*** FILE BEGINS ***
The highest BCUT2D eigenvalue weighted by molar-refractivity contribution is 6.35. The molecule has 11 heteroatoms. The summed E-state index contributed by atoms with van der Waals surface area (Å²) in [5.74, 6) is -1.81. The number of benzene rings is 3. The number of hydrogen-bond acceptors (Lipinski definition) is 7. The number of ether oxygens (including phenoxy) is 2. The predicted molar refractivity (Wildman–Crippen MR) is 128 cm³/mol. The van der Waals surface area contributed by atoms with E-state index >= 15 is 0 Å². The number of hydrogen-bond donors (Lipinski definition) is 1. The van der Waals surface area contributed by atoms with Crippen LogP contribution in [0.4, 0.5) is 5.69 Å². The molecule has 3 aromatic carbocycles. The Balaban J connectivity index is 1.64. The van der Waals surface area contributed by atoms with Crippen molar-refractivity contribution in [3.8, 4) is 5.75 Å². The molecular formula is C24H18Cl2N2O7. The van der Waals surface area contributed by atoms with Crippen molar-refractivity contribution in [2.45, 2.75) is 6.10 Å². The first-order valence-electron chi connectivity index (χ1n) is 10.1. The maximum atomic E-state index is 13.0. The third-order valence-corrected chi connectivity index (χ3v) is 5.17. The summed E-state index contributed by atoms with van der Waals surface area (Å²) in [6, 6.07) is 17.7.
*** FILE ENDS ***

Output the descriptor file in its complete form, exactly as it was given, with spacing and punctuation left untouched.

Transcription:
The highest BCUT2D eigenvalue weighted by molar-refractivity contribution is 6.35. The molecule has 11 heteroatoms. The summed E-state index contributed by atoms with van der Waals surface area (Å²) in [5.74, 6) is -1.81. The number of benzene rings is 3. The number of hydrogen-bond acceptors (Lipinski definition) is 7. The number of ether oxygens (including phenoxy) is 2. The predicted molar refractivity (Wildman–Crippen MR) is 128 cm³/mol. The van der Waals surface area contributed by atoms with E-state index >= 15 is 0 Å². The number of hydrogen-bond donors (Lipinski definition) is 1. The van der Waals surface area contributed by atoms with Crippen LogP contribution in [0.4, 0.5) is 5.69 Å². The molecule has 3 aromatic carbocycles. The Balaban J connectivity index is 1.64. The van der Waals surface area contributed by atoms with Crippen molar-refractivity contribution in [3.8, 4) is 5.75 Å². The molecular formula is C24H18Cl2N2O7. The van der Waals surface area contributed by atoms with Crippen molar-refractivity contribution in [2.45, 2.75) is 6.10 Å². The first-order valence-electron chi connectivity index (χ1n) is 10.1. The maximum atomic E-state index is 13.0. The third-order valence-corrected chi connectivity index (χ3v) is 5.17. The summed E-state index contributed by atoms with van der Waals surface area (Å²) in [6, 6.07) is 17.7.